The world of independent television remains a complicated one with no easy path to success, but many creators are finding that the best way to sell their visions is to make the pilots themselves. And a festival like SeriesFest, held last week in Denver, Colorado, can be a powerful opportunity to put that vision on display.
From reality-soaked drama to heartfelt comedy to genre fare, the range of projects was remarkable. IndieWire took note of the promising projects while attending the festival, and the eight below are the ones which stood out immediately as potentially ready for wider exposure.
Network That Should Buy It: HBO
[SeriesFest Award Winner: Best Drama, Best Directing of a Drama, Best Actor, Audience Award] A tonal cousin to “The Wire,” but with an intimate and personal core to it, the heart of “Up North” is centered around an innocent teenager arrested for a crime he didn’t commit and gets trapped in the New York prison system as a result. Nuanced, real, and heartbreaking, “Up North” promises to be a real dramatic powerhouse.
“The Vampire Leland”
Network That Should Buy It: Netflix
Directed by Tijuana Ricks, this comedy about a vampire with an existential crisis and the unexpected new friend he makes (figuratively and literally) had professional gloss, plenty of fun plot threads to explore, and a wry tone that had us hooked. It’s enough of a genre mashup to perhaps be difficult to place, but that’s exactly what Netflix and other streaming platforms are built for.
Network That Should Buy It: IFC
[SeriesFest Award Winner: Best Comedy, Best Directing for a Comedy] The story of a not-so-young artistic couple who find themselves up against a deadline to “make it” in New York City proves to be a funny and very relatable story about dreams, as well as how hard it can be to give up on them. The dark quirks to the humor, including throwing a “wake” for Mo and Ira’s ambitions, only add to the nuance of the series.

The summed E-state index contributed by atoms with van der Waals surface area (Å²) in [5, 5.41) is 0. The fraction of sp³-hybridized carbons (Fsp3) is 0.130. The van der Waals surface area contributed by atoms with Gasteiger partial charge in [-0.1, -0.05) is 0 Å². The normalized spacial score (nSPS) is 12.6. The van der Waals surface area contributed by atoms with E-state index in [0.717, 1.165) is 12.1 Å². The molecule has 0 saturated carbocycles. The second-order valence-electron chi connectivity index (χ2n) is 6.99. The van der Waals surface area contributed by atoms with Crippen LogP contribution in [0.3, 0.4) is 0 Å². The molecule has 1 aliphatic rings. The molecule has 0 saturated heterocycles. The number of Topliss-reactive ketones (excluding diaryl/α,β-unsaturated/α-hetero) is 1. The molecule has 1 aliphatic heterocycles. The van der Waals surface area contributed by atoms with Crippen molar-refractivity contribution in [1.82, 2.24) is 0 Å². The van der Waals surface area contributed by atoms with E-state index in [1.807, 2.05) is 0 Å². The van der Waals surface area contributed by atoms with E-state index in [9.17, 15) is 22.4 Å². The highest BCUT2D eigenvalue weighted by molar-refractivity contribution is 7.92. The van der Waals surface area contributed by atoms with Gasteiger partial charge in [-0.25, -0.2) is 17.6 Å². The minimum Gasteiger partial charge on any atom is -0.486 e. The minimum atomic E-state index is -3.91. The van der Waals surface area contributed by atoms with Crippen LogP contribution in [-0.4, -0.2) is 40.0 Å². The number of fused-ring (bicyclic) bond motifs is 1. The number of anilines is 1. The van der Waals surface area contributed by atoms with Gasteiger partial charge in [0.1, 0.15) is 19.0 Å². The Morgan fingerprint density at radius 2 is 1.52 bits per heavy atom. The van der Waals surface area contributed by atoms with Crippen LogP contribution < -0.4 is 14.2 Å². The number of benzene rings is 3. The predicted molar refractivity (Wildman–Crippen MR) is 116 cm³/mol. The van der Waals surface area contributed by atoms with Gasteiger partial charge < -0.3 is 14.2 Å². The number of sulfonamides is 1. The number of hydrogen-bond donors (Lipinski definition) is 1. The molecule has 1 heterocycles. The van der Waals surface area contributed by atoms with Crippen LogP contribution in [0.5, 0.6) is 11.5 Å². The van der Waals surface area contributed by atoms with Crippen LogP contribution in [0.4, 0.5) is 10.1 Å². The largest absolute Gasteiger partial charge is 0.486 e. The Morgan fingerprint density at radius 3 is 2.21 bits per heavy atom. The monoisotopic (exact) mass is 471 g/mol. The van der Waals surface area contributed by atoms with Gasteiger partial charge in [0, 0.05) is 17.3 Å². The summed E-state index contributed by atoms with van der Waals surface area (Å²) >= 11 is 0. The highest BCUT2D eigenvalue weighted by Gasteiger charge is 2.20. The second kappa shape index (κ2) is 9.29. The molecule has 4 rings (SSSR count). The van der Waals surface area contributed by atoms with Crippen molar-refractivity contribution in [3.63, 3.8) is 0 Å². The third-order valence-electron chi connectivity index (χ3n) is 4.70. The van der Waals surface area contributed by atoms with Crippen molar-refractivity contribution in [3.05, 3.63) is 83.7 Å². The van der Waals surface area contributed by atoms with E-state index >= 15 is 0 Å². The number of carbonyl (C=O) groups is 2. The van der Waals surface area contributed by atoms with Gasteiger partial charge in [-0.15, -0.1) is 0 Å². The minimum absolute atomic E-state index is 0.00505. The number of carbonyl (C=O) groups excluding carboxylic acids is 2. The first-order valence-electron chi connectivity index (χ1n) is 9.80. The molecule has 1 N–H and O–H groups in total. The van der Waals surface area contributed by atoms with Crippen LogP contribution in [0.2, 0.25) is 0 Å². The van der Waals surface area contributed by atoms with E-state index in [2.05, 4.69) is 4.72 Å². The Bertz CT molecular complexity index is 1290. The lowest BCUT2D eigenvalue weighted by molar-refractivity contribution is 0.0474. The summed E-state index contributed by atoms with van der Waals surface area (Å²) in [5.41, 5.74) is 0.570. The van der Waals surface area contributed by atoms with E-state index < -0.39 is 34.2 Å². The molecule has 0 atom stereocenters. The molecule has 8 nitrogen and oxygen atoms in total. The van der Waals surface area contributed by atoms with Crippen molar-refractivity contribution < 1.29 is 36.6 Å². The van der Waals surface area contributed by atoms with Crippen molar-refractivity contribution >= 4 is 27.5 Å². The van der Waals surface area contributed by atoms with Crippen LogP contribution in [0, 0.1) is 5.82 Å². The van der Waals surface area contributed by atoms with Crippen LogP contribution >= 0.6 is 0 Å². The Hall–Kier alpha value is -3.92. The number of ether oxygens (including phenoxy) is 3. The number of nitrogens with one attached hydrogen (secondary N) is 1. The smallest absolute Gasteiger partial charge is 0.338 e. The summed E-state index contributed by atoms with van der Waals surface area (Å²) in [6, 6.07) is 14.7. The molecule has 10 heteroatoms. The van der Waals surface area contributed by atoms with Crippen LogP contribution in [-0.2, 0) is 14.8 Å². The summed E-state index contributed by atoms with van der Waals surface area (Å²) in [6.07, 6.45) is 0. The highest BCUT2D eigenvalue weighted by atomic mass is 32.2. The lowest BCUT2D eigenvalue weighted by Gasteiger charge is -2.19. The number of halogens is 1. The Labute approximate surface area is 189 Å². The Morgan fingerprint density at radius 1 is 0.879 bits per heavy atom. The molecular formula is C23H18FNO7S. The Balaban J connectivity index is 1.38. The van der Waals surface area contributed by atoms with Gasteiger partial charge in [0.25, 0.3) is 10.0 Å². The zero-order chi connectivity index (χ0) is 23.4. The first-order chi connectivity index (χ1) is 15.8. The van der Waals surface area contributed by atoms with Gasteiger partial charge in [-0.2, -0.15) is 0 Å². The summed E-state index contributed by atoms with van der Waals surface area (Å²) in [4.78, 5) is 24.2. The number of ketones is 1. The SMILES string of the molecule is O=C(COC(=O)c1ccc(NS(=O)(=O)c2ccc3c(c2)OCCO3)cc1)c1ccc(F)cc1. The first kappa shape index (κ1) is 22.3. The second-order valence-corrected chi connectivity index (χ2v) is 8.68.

“The Gay and Wonderous Life of Caleb Gallo”
Network That Should Buy It: The CW
[SeriesFest Award Winner: Best Writing for a Comedy] We wrote about this show in its web series form a while back, but Brian Jordan Alvarez’s series was equally charming as a half-hour pilot, one that could easily expand out to an hour to fit with the CW’s tradition of celebrating unique, diverse voices. Alvarez’s flair for dialogue makes the show a true standout, as is its intriguing approach to sexuality and relationships.
“Running With Violet”
Network That Should Buy It: Lifetime
Best described (loosely) as “‘Thelma and Louise’ meets ‘Fargo,'” this dramedy could use a bit more polish, but the quirks embedded in this story about a single mom, an abused housewife, and a girls’ weekend away with a body in the trunk give this show a fresh voice.
Network That Should Buy It: Syfy
Based on a Penny Arcade web comic and funded by a $473,494 Kickstarter campaign, “Automata” features lush production and a fascinating mash-up of ’30s noir and sci-fi (with an emphasis on the “noir” side). Featuring the voice of Doug Jones as robot Carl, director Van Alan packs a lot of world-building into the first episode, one it’d be fun to see evolve further.
“Lost and Found”
Network That Should Buy It: TBS
Tonally, this series lacks the narrative thrust of TBS’s “Search Party” but otherwise feels very similar. The pilot, which features a Los Angeles couple deciding to “consciously uncouple” surrounded by friends and family, could have been a clever short film, but there’s enough planted for further storylines, especially as the relationship between Stella (Melonie Diaz) and Ian (Will Janowitz) doesn’t quite appear to be over.
“According to My Mother”
Network That Should Buy It: Hulu
[SeriesFest Award Winner: Best Actress in a Comedy] This deeply felt, haunting, yet hilarious story about a mother and son who can’t connect but need each other very much would feel right at home alongside shows like “Casual” and “Difficult People,” while also adding some welcome diversity to the platform. While the details of this Asian-American family are specific and well-observed, the overall story is deeply universal.